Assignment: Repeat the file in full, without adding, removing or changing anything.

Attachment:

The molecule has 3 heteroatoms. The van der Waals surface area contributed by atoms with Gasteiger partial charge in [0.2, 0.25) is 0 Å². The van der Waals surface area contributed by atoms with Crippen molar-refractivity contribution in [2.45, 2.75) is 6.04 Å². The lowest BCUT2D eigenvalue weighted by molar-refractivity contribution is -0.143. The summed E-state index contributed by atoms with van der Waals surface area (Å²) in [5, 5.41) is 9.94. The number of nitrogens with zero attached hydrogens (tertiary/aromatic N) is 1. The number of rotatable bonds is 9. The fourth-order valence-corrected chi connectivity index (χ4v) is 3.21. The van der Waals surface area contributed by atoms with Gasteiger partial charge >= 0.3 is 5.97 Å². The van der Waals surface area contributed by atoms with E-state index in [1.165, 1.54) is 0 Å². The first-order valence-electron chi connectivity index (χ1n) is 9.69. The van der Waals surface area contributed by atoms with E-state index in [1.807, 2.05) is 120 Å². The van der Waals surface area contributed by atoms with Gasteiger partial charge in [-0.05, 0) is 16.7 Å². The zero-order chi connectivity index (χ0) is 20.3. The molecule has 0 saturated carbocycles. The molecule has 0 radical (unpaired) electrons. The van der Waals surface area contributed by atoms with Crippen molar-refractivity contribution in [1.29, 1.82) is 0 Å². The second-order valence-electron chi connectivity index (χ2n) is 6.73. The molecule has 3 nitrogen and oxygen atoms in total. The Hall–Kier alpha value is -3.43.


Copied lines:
The molecule has 3 heteroatoms. The van der Waals surface area contributed by atoms with Gasteiger partial charge in [0.2, 0.25) is 0 Å². The van der Waals surface area contributed by atoms with Crippen molar-refractivity contribution in [2.45, 2.75) is 6.04 Å². The lowest BCUT2D eigenvalue weighted by molar-refractivity contribution is -0.143. The summed E-state index contributed by atoms with van der Waals surface area (Å²) in [5, 5.41) is 9.94. The number of nitrogens with zero attached hydrogens (tertiary/aromatic N) is 1. The number of rotatable bonds is 9. The fourth-order valence-corrected chi connectivity index (χ4v) is 3.21. The van der Waals surface area contributed by atoms with Gasteiger partial charge >= 0.3 is 5.97 Å². The van der Waals surface area contributed by atoms with E-state index in [1.165, 1.54) is 0 Å². The first-order valence-electron chi connectivity index (χ1n) is 9.69. The van der Waals surface area contributed by atoms with E-state index in [1.807, 2.05) is 120 Å². The van der Waals surface area contributed by atoms with Gasteiger partial charge in [-0.05, 0) is 16.7 Å². The zero-order chi connectivity index (χ0) is 20.3. The molecule has 0 saturated carbocycles. The molecule has 0 radical (unpaired) electrons. The van der Waals surface area contributed by atoms with Crippen molar-refractivity contribution in [1.29, 1.82) is 0 Å². The second-order valence-electron chi connectivity index (χ2n) is 6.73. The molecule has 3 nitrogen and oxygen atoms in total. The Hall–Kier alpha value is -3.43.